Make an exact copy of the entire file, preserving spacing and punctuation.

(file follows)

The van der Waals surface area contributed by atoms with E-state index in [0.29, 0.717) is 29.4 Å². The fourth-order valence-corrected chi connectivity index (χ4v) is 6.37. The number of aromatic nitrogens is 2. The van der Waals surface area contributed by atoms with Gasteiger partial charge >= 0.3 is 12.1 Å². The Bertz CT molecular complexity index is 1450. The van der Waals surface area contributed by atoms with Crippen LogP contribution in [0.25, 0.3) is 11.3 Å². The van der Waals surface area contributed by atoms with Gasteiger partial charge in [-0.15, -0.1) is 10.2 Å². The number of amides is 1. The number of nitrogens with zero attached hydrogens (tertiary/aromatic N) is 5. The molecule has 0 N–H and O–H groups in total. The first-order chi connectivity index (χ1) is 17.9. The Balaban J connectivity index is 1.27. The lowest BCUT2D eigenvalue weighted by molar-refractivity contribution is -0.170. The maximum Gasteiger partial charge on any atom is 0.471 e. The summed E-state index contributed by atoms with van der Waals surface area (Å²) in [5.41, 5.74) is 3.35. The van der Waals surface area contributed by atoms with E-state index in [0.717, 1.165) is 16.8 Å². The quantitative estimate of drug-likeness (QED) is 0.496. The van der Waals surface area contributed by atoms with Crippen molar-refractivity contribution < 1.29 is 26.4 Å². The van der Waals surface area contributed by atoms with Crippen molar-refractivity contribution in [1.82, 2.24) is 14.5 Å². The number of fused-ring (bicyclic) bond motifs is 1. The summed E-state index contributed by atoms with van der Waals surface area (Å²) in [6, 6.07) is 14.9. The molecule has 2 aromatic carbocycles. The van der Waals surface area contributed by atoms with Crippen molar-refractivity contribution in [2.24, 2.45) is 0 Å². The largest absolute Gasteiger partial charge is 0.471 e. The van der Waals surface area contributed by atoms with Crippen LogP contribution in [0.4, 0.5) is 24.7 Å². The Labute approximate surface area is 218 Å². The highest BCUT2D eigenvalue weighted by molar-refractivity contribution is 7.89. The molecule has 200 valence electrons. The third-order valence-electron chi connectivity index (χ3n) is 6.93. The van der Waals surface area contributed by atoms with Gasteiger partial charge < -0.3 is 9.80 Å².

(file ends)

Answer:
The van der Waals surface area contributed by atoms with E-state index in [0.29, 0.717) is 29.4 Å². The fourth-order valence-corrected chi connectivity index (χ4v) is 6.37. The number of aromatic nitrogens is 2. The van der Waals surface area contributed by atoms with Gasteiger partial charge >= 0.3 is 12.1 Å². The Bertz CT molecular complexity index is 1450. The van der Waals surface area contributed by atoms with Crippen LogP contribution in [0.25, 0.3) is 11.3 Å². The van der Waals surface area contributed by atoms with Gasteiger partial charge in [-0.15, -0.1) is 10.2 Å². The number of amides is 1. The number of nitrogens with zero attached hydrogens (tertiary/aromatic N) is 5. The molecule has 0 N–H and O–H groups in total. The first-order chi connectivity index (χ1) is 17.9. The Balaban J connectivity index is 1.27. The lowest BCUT2D eigenvalue weighted by molar-refractivity contribution is -0.170. The maximum Gasteiger partial charge on any atom is 0.471 e. The summed E-state index contributed by atoms with van der Waals surface area (Å²) in [5.41, 5.74) is 3.35. The van der Waals surface area contributed by atoms with E-state index in [0.717, 1.165) is 16.8 Å². The quantitative estimate of drug-likeness (QED) is 0.496. The van der Waals surface area contributed by atoms with Crippen molar-refractivity contribution < 1.29 is 26.4 Å². The van der Waals surface area contributed by atoms with Crippen molar-refractivity contribution in [1.82, 2.24) is 14.5 Å². The number of fused-ring (bicyclic) bond motifs is 1. The summed E-state index contributed by atoms with van der Waals surface area (Å²) in [6, 6.07) is 14.9. The molecule has 2 aromatic carbocycles. The van der Waals surface area contributed by atoms with Crippen molar-refractivity contribution in [2.24, 2.45) is 0 Å². The largest absolute Gasteiger partial charge is 0.471 e. The van der Waals surface area contributed by atoms with Crippen LogP contribution in [0.4, 0.5) is 24.7 Å². The Labute approximate surface area is 218 Å². The highest BCUT2D eigenvalue weighted by molar-refractivity contribution is 7.89. The molecule has 200 valence electrons. The third-order valence-electron chi connectivity index (χ3n) is 6.93. The van der Waals surface area contributed by atoms with Gasteiger partial charge < -0.3 is 9.80 Å².